Years ago one summer, I was editing a column by the Washington bureau chief of a now long-vanished news syndicate. He was skeptical of the federal government in all its phases, so what he had to say surprised me.

The Senate was debating what eventually became the Clean Air Act of 1990, and then-Majority Leader George Mitchell was using all the powers of his office, and his considerable intellectual skills, to get it through the huge number of roadblocks caused by Senate rules.

The columnist wrote — in the midst of a heat wave more intense that any the nation’s capital had yet seen — that he sat by his young son’s bedside nightly, hearing him struggle to breathe because of asthma. For him, the moment for federal action had arrived.

A week later, the Clean Air Act cleared the Senate and became part of the nation’s laws — a monument to good environmental policy with a sound economic basis.

This summer, the nation bakes in unprecedented heat. The Phoenix metro area, with its five million people, has just endured a month in which the temperature hit 110 degrees every single day.

You might think there’d be some response in Washington, but there’s nothing. In a nutshell, this encapsulates the woeful state of our political system, which extends far beyond a former president who won’t accept that he lost the last election and wants “redemption” in the next one.


The last time a serious effort was made to update Mitchell’s herculean effort was 2009, when Democrats had a filibuster-proof Senate majority and what we now call a “trifecta” with the House and the White House. The bill barely made it out of committee, and never received final votes; Republicans took over after the midterm election.

Now, we hear not a murmur about any concerted response to global warming, even though the world’s climate is changing with dizzying speed and it’s clear that without U.S. leadership there will be no effective international response.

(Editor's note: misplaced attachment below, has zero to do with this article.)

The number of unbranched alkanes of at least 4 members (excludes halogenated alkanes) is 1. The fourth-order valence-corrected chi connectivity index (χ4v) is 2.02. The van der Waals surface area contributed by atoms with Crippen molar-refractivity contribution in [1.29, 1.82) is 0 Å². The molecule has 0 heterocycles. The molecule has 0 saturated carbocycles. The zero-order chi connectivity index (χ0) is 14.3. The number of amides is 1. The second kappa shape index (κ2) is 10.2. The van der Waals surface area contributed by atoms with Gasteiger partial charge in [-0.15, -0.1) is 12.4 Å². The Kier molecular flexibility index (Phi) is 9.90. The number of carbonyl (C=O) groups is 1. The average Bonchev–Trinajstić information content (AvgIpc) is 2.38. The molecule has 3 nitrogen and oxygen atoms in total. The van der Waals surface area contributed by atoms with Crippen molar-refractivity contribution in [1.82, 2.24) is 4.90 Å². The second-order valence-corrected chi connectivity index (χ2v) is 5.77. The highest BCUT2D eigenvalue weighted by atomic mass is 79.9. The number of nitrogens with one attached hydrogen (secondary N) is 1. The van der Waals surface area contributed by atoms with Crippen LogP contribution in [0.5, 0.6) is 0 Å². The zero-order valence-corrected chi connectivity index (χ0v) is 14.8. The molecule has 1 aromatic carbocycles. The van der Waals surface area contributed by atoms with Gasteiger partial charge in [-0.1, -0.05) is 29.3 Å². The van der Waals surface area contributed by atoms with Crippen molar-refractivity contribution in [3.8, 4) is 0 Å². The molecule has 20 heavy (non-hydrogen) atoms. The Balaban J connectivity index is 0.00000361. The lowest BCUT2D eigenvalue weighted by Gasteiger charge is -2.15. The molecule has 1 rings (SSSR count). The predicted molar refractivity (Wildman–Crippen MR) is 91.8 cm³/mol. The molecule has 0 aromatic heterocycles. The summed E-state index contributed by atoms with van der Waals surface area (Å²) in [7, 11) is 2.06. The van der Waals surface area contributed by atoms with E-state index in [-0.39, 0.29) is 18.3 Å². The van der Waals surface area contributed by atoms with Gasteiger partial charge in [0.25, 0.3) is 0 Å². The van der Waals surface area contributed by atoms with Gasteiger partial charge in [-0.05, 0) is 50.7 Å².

It’s now come down to what can be done solely through executive action, which frankly is not much. It amounts to even less now that the conservative supermajority on the Supreme Court has decided that corporate business interests shouldn’t be inconvenienced by a World on Fire — the title of Mitchell’s 1991 book.

The original Clean Air Act was steered to passage in 1970 by another Maine senator with great legislative skills, Ed Muskie. Back then, support for environmental legislation was bipartisan, with liberal Republicans helping overcome corporate lobbying to put the first effective federal regulations on what were then extraordinarily polluting cars and trucks.

By the mid 1960s, Los Angeles and other cities disappeared daily into a brown haze every summer. Congress responded, and California enacted even stricter regulations, which it’s preserved.

Mitchell’s bill addressed multiple objectives, especially the ozone hole created by CFC refrigerants that developed over the Arctic and threatened to expose humans to serious harm from ultraviolet radiation. With assistance from President George H.W. Bush, the world responded so effectively that the hole has dramatically shrunk.


The 1990 law was also highly effective in curbing acid rain and in making further reductions in toxic vehicle emissions. But it did not include any major steps against global warming; Mitchell had just held the first significant congressional hearing with NASA scientist James Hansen the previous year.

Since then, global warming has emerged as the principal environmental threat to life on Earth. Global conferences periodically pledge action, but the actual response, compared with the need, has been pitiable.

We’ve almost forgotten that the Constitution, and its Framers, saw Congress as the supreme governmental power, not the president or the courts. Without good laws, the nation is in jeopardy, and three decades of inaction are coming back to haunt us.

Nine years ago, Mitchell commented on this lapse, calling global warming “one of the great human challenges of our times. The failure to address it in the wake of the overwhelming evidence is alarming.”

What was once alarming has become a looming catastrophe.

Our political campaigns, already in full swing for 2024, focus nowhere on the basic function of Congress: to write good laws that represent the public interest and respond to the real — not made-up — crises of our time.

It sometimes seems hopeless, as if despite whoever we elect the eternal stalemate will go on, but that’s not true.

Here’s a suggestion: Before casting your vote, test your preferred candidate’s commitment to writing sound legislation that will undoubtedly offend powerful interests but must be passed if we are to survive.

Reform has to start somewhere, and contrary to received opinion, it always starts with informed voters demanding action.

Comments are not available on this story.

filed under: